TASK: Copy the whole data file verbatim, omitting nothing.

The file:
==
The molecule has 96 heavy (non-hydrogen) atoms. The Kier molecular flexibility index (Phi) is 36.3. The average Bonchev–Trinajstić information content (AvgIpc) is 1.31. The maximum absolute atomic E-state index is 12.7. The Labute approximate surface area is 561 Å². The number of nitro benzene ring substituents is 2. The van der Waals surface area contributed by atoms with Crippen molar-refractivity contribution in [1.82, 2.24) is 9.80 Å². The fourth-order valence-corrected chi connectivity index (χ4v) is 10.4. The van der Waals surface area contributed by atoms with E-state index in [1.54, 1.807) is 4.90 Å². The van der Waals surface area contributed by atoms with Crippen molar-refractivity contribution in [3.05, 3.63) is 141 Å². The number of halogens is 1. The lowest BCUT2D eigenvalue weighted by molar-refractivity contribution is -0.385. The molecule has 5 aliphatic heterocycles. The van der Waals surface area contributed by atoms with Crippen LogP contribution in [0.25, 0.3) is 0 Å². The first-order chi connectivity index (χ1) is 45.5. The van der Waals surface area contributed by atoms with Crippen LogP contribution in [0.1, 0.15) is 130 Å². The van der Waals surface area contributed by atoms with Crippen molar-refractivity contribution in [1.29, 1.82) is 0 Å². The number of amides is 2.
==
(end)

The molecule has 96 heavy (non-hydrogen) atoms. The Kier molecular flexibility index (Phi) is 36.3. The average Bonchev–Trinajstić information content (AvgIpc) is 1.31. The maximum absolute atomic E-state index is 12.7. The Labute approximate surface area is 561 Å². The number of nitro benzene ring substituents is 2. The van der Waals surface area contributed by atoms with Crippen molar-refractivity contribution in [1.82, 2.24) is 9.80 Å². The fourth-order valence-corrected chi connectivity index (χ4v) is 10.4. The van der Waals surface area contributed by atoms with E-state index in [1.54, 1.807) is 4.90 Å². The van der Waals surface area contributed by atoms with Crippen molar-refractivity contribution in [3.05, 3.63) is 141 Å². The number of halogens is 1. The lowest BCUT2D eigenvalue weighted by molar-refractivity contribution is -0.385. The molecule has 5 aliphatic heterocycles. The van der Waals surface area contributed by atoms with Crippen LogP contribution in [0.25, 0.3) is 0 Å². The first-order chi connectivity index (χ1) is 45.5. The van der Waals surface area contributed by atoms with Crippen LogP contribution in [0.1, 0.15) is 130 Å². The van der Waals surface area contributed by atoms with Crippen molar-refractivity contribution in [1.29, 1.82) is 0 Å². The number of amides is 2.